Remarks are by Dee Evetts, THF Monthly Kukai Commentator. He is an internationally known haiku poet and author of “The Conscious Eye” series on contemporary themes in Frogpond in the late 1990s and early 2000s.
Writing for The Haiku Foundation Monthly Kukai
On the first day of each month The Haiku Foundation will announce the kukai theme for that month. This theme should be the topic of your poem, and may be stated (by using the theme word or words) or implied. Form may be traditional (three-line, 5-7-5) or free (various numbers of lines and/or syllables). Season words (kigo) may or may not be used at the poet’s discretion. A poet may submit one poem per theme. All poems must be the original, unpublished work of the author. In order to maintain the spirit and fairness of the kukai, a poem that has appeared anywhere with its author’s name cannot be allowed for submission.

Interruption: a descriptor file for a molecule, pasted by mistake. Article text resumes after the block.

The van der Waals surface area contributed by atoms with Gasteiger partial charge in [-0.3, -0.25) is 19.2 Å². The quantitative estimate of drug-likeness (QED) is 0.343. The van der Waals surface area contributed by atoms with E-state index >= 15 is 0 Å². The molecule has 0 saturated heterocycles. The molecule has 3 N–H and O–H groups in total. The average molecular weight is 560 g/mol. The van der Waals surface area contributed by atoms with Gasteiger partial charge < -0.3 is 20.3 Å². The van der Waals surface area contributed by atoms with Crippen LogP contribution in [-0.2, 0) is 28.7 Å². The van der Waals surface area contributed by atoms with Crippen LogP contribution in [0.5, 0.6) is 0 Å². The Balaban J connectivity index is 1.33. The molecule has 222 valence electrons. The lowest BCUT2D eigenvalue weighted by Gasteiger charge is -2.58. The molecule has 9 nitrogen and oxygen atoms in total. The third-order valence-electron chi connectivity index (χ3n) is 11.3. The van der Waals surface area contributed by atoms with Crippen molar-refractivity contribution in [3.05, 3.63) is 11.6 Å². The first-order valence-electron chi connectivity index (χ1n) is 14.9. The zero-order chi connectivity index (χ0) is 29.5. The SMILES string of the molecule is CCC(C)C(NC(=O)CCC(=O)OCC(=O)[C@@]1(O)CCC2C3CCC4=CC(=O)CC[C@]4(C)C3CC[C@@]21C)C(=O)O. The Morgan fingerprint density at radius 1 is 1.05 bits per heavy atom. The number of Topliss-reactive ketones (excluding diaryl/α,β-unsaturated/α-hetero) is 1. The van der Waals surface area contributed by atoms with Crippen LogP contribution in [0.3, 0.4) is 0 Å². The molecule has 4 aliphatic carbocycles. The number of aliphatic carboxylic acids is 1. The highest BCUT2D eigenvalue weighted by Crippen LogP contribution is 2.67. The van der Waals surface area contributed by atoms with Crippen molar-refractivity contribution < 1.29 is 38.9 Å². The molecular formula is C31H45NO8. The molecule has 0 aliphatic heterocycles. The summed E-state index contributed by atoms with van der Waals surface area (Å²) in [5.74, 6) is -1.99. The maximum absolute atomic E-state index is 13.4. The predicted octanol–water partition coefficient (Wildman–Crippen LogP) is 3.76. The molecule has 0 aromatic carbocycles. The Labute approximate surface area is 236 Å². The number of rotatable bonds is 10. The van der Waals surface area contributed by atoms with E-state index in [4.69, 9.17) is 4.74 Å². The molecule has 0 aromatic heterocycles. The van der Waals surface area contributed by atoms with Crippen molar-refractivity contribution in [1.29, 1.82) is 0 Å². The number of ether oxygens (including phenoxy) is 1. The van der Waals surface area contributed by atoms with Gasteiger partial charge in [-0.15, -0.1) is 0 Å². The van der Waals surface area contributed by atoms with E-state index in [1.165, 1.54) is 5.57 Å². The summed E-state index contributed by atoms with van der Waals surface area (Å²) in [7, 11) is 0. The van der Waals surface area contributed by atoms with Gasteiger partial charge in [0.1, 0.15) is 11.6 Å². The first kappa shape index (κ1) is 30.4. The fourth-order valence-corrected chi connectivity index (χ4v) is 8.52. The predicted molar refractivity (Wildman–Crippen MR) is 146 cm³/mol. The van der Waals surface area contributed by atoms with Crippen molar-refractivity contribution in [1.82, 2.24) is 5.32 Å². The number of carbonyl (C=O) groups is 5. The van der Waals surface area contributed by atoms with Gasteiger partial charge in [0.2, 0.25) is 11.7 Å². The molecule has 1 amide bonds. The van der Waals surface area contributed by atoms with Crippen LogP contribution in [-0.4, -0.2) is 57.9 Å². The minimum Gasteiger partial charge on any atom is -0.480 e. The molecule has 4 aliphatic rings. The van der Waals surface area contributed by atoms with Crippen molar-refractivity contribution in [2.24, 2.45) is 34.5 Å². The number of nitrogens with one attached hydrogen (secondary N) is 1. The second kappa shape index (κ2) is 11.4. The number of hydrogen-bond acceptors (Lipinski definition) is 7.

Please use the Kukai submission form below to enter your poem, and then press Submit to send your entry. No other submissions will be recognized or honored. Once a poem is submitted it cannot be revised. All poems must be signed (that is, no “anonymous” poems will be accepted, and the Submit button will not be available until both Name, Email, and Place of Residence fields are filled in). Poets will not receive acknowledgment of their submissions. Poems will be accepted from the announcement of the theme through midnight of the 15th of that month. All poets are eligible to participate. Administrators of the kukai are ineligible to submit poems. Your submission form to us should look something like this:
line one followed by line two and then line three
orthis poem is all in one line
orjjjjjjjjjjj kkkkkkkkkk lll mmmmm
[all lines right-justified]
If your poem has special formatting requirements you should note them as in the third example above.
Good luck, and have fun!